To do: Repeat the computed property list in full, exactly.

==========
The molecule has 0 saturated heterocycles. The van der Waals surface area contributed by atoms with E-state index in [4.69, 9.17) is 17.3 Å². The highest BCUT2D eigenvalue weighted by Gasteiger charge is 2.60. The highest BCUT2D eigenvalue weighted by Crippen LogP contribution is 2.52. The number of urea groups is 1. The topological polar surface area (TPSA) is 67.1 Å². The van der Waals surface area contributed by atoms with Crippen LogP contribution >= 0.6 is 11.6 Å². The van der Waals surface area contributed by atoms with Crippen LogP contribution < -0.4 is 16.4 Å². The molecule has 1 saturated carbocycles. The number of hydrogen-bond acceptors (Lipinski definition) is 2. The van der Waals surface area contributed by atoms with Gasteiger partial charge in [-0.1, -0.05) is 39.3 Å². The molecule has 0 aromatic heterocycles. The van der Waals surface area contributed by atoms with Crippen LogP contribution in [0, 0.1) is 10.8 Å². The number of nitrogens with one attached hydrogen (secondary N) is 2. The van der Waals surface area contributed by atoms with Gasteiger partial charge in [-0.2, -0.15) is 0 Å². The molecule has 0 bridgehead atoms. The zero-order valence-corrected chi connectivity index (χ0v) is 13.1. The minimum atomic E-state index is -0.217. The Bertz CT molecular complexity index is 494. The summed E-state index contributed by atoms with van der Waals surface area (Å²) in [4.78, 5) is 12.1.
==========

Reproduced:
The molecule has 0 saturated heterocycles. The van der Waals surface area contributed by atoms with E-state index in [4.69, 9.17) is 17.3 Å². The highest BCUT2D eigenvalue weighted by Gasteiger charge is 2.60. The highest BCUT2D eigenvalue weighted by Crippen LogP contribution is 2.52. The number of urea groups is 1. The topological polar surface area (TPSA) is 67.1 Å². The van der Waals surface area contributed by atoms with Crippen LogP contribution >= 0.6 is 11.6 Å². The van der Waals surface area contributed by atoms with Crippen LogP contribution < -0.4 is 16.4 Å². The molecule has 1 saturated carbocycles. The number of hydrogen-bond acceptors (Lipinski definition) is 2. The van der Waals surface area contributed by atoms with Gasteiger partial charge in [-0.1, -0.05) is 39.3 Å². The molecule has 0 aromatic heterocycles. The van der Waals surface area contributed by atoms with Crippen LogP contribution in [0, 0.1) is 10.8 Å². The number of nitrogens with one attached hydrogen (secondary N) is 2. The van der Waals surface area contributed by atoms with Gasteiger partial charge in [-0.2, -0.15) is 0 Å². The molecule has 0 bridgehead atoms. The zero-order valence-corrected chi connectivity index (χ0v) is 13.1. The minimum atomic E-state index is -0.217. The Bertz CT molecular complexity index is 494. The summed E-state index contributed by atoms with van der Waals surface area (Å²) in [4.78, 5) is 12.1.